The drive to preserve the Lil’wat language

In mid-March, Valerie St-Arnaud and her husband Dave Leveille found themselves hurtling cross-country in a large, black RAM Promaster van during not just a snowstorm, but also a burgeoning pandemic.

The couple had just purchased the van from Ontario and were in the process of bringing it back home to Pemberton.

“We were at our family’s house in Quebec and heard about social distancing, but we had to bring the van in 10 days because our registration was expiring,” St-Arnaud explains. “We did the road trip across Canada and there was no one on the road. It was just the two of us. We got back on March 23 just in time. There was a huge snowstorm and we were freaking out.”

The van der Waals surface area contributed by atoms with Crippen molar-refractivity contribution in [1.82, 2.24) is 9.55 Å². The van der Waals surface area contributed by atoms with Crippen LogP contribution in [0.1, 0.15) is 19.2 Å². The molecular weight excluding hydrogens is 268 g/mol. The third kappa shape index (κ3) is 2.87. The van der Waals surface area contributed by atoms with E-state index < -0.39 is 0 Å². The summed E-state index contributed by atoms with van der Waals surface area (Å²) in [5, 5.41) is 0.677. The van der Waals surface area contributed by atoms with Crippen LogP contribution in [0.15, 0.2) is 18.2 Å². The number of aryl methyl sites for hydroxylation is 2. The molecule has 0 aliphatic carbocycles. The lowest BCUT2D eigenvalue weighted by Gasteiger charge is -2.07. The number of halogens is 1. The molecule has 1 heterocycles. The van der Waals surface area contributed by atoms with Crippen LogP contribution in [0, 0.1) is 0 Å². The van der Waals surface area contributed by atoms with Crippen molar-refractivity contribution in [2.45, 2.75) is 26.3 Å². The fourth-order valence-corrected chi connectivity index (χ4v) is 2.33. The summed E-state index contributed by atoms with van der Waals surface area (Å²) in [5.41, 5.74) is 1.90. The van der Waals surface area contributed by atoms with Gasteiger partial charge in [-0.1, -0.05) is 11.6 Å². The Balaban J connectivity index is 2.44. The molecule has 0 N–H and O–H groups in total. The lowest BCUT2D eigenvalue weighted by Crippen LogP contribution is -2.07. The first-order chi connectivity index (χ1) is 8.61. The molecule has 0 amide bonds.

Fast forward a few short months and not only has so much changed globally, but the couple has also completely transformed the van in that time.

On Thursday, June 18, the van officially began to fulfill its destiny as a mobile recording studio as part of Bonding Beaver Media—St-Arnaud and Leveille’s company that aims to foster and support the preservation of Indigenous languages through multimedia—when they travelled to the home of Lil’wat Nation elder Priscilla Ritchie to record.

“It’s beautiful,” Ritchie says about her first impression of the van. “It’s neat to have it come to my place instead of trying to find a way to get [to a recording studio].”

Read more: Squamish Chief

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